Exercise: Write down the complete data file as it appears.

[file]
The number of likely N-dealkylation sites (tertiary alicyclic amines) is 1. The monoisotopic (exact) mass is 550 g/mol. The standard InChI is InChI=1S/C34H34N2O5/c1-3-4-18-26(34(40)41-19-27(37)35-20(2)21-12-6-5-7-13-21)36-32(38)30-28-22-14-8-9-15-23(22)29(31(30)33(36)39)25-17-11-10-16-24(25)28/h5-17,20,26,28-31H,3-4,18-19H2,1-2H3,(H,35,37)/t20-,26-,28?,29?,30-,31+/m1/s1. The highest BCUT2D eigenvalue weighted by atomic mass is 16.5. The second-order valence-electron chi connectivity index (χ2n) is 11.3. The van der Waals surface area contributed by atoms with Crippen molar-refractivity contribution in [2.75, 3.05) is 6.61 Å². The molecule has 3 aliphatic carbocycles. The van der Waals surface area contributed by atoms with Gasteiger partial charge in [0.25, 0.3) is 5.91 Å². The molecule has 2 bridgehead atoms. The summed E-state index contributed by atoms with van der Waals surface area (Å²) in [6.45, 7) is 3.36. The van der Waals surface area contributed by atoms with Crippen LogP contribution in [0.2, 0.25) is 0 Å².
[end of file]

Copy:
The number of likely N-dealkylation sites (tertiary alicyclic amines) is 1. The monoisotopic (exact) mass is 550 g/mol. The standard InChI is InChI=1S/C34H34N2O5/c1-3-4-18-26(34(40)41-19-27(37)35-20(2)21-12-6-5-7-13-21)36-32(38)30-28-22-14-8-9-15-23(22)29(31(30)33(36)39)25-17-11-10-16-24(25)28/h5-17,20,26,28-31H,3-4,18-19H2,1-2H3,(H,35,37)/t20-,26-,28?,29?,30-,31+/m1/s1. The highest BCUT2D eigenvalue weighted by atomic mass is 16.5. The second-order valence-electron chi connectivity index (χ2n) is 11.3. The van der Waals surface area contributed by atoms with Crippen molar-refractivity contribution in [2.75, 3.05) is 6.61 Å². The molecule has 3 aliphatic carbocycles. The van der Waals surface area contributed by atoms with Gasteiger partial charge in [0.25, 0.3) is 5.91 Å². The molecule has 2 bridgehead atoms. The summed E-state index contributed by atoms with van der Waals surface area (Å²) in [6.45, 7) is 3.36. The van der Waals surface area contributed by atoms with Crippen LogP contribution in [0.2, 0.25) is 0 Å².